Cate Huston writes about falling out of love with literature because of English classes, the urge to build instead of destroy, and the pigeonholing of people’s passions.
I know what that’s like. I read voraciously in grade school. My principal said I wasn’t just a bookworm, I was a booksnake. I split my free time between the library and the computer lab. I read everywhere, even while walking.
In high school and university, I learned that literature wasn’t my thing. My classmates wrote poetry, stories, even plays. I tucked my grade-school verses into a corner of my hard disk. They wrote clear, insightful literary analyses of irony or imagery—or at least I assume they were clear and insightful, given the grades they received. I struggled to do the work, or even motivate myself to do so. I still read for myself, tackling War and Peace and other classics on my own. But just like I’d ceded art to the artists, I ceded literature to others. It was not my domain. I was clearly the computer geek of my batch, and my enjoyment of that made it easier to avoid investing myself in other subjects.
We sometimes reflect on how children learn that they can’t draw, or that they can’t sing, or that they can’t act. They can, of course, but somewhere along the line, people stop trying. They think of something as outside themselves, not themselves, not for them. Despite the best intentions of teachers and family and friends, I learned that lesson. The good thing about learning that lesson, however, is that I’m learning how to unlearn it – how to reclaim those interests.
So now I write. Mostly blogs, but I’ve experimented with fiction before. I’m slowly coming to terms with the fact that other people see me as a writer – maybe not a Writer, but someone who enjoys and does well with words. I read. Mostly nonfiction, but also children’s literature (which I like because it tends to be unpretentious and not over-wrought), classics, and odd discoveries. I still can’t dissect the things I read, although I’m starting to be able to tell why I like some things and not others. I draw. Not the beautiful drawings my friends could make, but enough to make people smile. I revisit the shop and home economic skills that gave me anxiety in the classroom. I reclaim those parts of self that I’d discarded along the way.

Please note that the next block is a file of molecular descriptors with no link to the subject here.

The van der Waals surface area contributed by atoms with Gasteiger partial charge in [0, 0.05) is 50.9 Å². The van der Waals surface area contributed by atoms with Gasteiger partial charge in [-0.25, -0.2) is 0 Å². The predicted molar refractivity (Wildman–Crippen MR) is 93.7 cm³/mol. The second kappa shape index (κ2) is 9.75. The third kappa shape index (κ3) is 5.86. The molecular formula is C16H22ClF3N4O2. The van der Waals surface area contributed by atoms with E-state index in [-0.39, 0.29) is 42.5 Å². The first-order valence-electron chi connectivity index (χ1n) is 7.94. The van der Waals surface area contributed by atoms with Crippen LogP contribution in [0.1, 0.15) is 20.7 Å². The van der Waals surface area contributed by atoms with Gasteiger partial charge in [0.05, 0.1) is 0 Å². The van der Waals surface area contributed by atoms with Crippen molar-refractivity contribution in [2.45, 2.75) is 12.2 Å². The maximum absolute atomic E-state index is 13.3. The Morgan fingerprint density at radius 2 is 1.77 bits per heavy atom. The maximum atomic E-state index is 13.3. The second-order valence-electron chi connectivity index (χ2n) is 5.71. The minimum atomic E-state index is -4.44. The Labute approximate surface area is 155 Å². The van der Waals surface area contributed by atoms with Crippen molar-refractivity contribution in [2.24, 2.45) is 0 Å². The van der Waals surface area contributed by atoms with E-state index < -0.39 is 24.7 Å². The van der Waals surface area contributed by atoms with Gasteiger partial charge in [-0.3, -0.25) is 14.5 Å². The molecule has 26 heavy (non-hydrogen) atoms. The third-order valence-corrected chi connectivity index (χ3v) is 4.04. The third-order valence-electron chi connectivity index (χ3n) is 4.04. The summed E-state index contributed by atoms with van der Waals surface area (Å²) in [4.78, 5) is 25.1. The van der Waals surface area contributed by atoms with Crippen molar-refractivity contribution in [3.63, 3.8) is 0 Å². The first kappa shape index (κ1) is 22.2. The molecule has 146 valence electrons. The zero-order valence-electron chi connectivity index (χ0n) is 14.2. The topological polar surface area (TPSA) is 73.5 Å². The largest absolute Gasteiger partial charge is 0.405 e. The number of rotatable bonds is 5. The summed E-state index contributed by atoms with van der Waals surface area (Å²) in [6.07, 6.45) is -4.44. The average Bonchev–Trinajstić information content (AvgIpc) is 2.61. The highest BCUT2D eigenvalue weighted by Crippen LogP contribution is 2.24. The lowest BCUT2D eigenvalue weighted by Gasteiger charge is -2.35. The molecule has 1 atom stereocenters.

Helping J- with homework gives me plenty of opportunities to re-encounter and reclaim. (I’m looking at you, biology, with your jargon and memorization…)
Would I have done things any differently? That overriding passion that crowded out the others gave me a lot of strength, confidence, and security, so I don’t think I would have discarded it to be more of a generalist. Some people in my class excelled in multiple areas. Perhaps if I had figured out earlier how to use a strength in one area to build strengths in another, and how to take advantage of complementary skills. I learned that towards the end of university, when blogging helped me develop reflective practice, speaking helped me learn how to scale, and learning with strangers helped me enjoy the process of figuring things out.
What will you reclaim?Short URL: sach.ac/p/21915